SALT LAKE CITY (ABC4) – While the U.S. won’t be sending a diplomatic delegation to the 2022 Olympic Games in Beijing, as announced by the White House on Monday, sports leaders from Utah will be headed to China as part of their bid to bring the world stage back to the state.

Leaders of the group working to light the Olympic flame once again in Utah were supposed to be meeting with the International Olympic Committee in Switzerland around this time, but instead, settled for a virtual meeting with the IOC on Monday. A future trip to Switzerland has been rescheduled to the springtime. Salt Lake City-Utah Committee for the Games president Fraser Bullock told the media, it was “a great interaction.”

“That was a great interchange, collaborative dialogue between the two of us that we could understand more about their approach, and they could give us feedback on where we are today,” Fraser Bullock stated. “So that was all very positive. We received some very excellent comments and some excellent insights as we move forward.”

The local committee was joined on the call with the Olympic committee overseas by Governor Spencer Cox and Salt Lake City Mayor Erin Mendenhall, who Bullock called “great cheerleaders” in the push to capture an Olympic bid for Salt Lake City in either 2030 or 2034. The next step, according to Bullock and Raney Norman, is to put on a good face in China when the Games begin in February.

They’ll do so unconcerned by President Biden’s decision to hold a diplomat boycott of the Beijing Games in protest of Chinese human rights abuses. While U.S. government officials won’t be in attendance, Bullock, committee chair Catherine Rainey-Norman, and bid lead Darren Hughes will make the sojourn in Asia, serving as ambassadors for their vision of another gigantic event in Salt Lake.

“Our focus is strictly on our Games,” Bullock said, hours between the White House announcement when asked about the potential impact of a U.S. boycott this winter. “We’ve got our heads down, we’re working very hard on that, and we know that things in the world come and go. We recognize that through all of that this is a long journey of either nine or 13 years, we just focus on our games and put our best foot forward in terms of what we can offer the world.”

Salt Lake City isn’t the only part of the world vying for a future Olympic bid. Sapporo, Japan; Barcelona, Spain; Vancouver, Canada; and Ukraine have been reported as suitors for the world stage in the next decade or so.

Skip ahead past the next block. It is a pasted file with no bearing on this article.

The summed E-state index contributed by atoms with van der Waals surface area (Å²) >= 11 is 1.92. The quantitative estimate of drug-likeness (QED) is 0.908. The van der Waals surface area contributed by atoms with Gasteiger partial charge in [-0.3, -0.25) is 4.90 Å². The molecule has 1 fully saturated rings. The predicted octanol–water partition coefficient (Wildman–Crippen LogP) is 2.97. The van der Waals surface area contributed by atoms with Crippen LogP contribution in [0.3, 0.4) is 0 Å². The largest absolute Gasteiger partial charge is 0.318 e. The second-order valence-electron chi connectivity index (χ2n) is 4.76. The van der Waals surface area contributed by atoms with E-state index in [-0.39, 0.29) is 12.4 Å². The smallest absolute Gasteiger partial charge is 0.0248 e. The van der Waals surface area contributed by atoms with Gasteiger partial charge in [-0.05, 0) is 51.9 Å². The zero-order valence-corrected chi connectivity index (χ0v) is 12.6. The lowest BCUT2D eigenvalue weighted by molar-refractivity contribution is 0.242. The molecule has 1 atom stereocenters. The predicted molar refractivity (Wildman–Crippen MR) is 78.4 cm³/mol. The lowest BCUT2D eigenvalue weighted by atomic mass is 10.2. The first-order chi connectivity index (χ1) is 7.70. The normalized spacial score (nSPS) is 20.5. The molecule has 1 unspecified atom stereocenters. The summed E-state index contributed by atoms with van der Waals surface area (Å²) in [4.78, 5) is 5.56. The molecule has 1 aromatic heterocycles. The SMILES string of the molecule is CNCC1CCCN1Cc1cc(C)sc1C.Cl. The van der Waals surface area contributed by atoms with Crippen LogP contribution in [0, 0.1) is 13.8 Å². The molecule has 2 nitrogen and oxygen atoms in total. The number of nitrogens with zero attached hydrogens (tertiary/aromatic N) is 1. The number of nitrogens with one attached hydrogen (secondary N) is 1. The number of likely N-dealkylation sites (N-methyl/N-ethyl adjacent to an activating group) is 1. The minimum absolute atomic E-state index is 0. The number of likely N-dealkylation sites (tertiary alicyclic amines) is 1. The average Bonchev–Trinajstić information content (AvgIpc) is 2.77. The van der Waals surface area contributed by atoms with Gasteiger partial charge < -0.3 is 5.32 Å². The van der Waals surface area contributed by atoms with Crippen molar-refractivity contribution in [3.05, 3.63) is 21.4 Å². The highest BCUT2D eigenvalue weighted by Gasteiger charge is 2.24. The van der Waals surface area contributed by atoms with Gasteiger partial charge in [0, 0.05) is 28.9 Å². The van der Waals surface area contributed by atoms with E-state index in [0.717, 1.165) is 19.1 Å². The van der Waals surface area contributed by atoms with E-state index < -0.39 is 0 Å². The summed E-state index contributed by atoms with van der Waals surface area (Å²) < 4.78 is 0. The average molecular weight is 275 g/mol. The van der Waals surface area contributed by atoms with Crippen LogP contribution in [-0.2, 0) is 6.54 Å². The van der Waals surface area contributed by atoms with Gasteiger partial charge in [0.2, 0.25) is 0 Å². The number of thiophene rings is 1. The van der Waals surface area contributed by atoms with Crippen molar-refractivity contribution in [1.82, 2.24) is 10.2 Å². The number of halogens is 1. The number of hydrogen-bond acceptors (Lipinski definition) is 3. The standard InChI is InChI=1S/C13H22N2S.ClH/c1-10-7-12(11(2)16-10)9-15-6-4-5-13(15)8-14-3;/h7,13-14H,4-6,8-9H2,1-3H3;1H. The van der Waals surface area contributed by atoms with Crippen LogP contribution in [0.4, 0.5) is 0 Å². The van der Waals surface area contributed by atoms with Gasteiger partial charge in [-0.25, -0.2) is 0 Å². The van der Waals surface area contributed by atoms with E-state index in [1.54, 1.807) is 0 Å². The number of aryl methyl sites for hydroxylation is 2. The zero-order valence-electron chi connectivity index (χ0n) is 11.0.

However, echoing what Raney Norman told in October, Bullock told the press on Monday that making the Games that were so positively received in 2002 even better has been a major focus of his team.

“We see the great legacy that’s happened, we want to take that legacy to the next level.”

In their meeting with Switzerland, the local committee was pitched on the IOC’s focus on sustainability. With some history of Olympic host cities spending astronomical sums of money on venues and infrastructure, only to have both either unprepared or abandoned after the flame has been passed on to the next part of the world, an economical and environmentally-friendly pitch will be key.

Utah could have an edge in answering such a call.

Raney Norman, a former Olympic speedskater, noted that the top-tier events in many sports are still held at Utah locations, including her sport. This she says, is a testament to how well facilities, such as the Olympic Oval in Kearns, have been kept-up since the ’02 Games.

A $76 million endowment leftover from nearly 20 ago doesn’t hurt either.

“We look at going forward to 2030, yes, there are some improvements that have to happen, but it’s very minimal in that regard because we have made this focus throughout the course of these years since hosting to continually improve, and maximize our venues and ensure that they’re at World Class levels, not only for our athletes before the community as well,” Raney Norman stated.

While the committee is looking forward to continuously refining the bidding process, and eventually unveiling the plan to the public, there is no timetable in place for when a potential return of the flame to Utah could be awarded.

“The IOC put everything in the context of a continuous dialogue in terms of selection for a future host city,” Bullock said. “There is no specific timing. It could go way in advance of this historic seven years, it could even go a little bit later… it could happen anytime when the parties come together with a meeting of the minds. But there is no specific timetable or timeline for an award of any upcoming years.”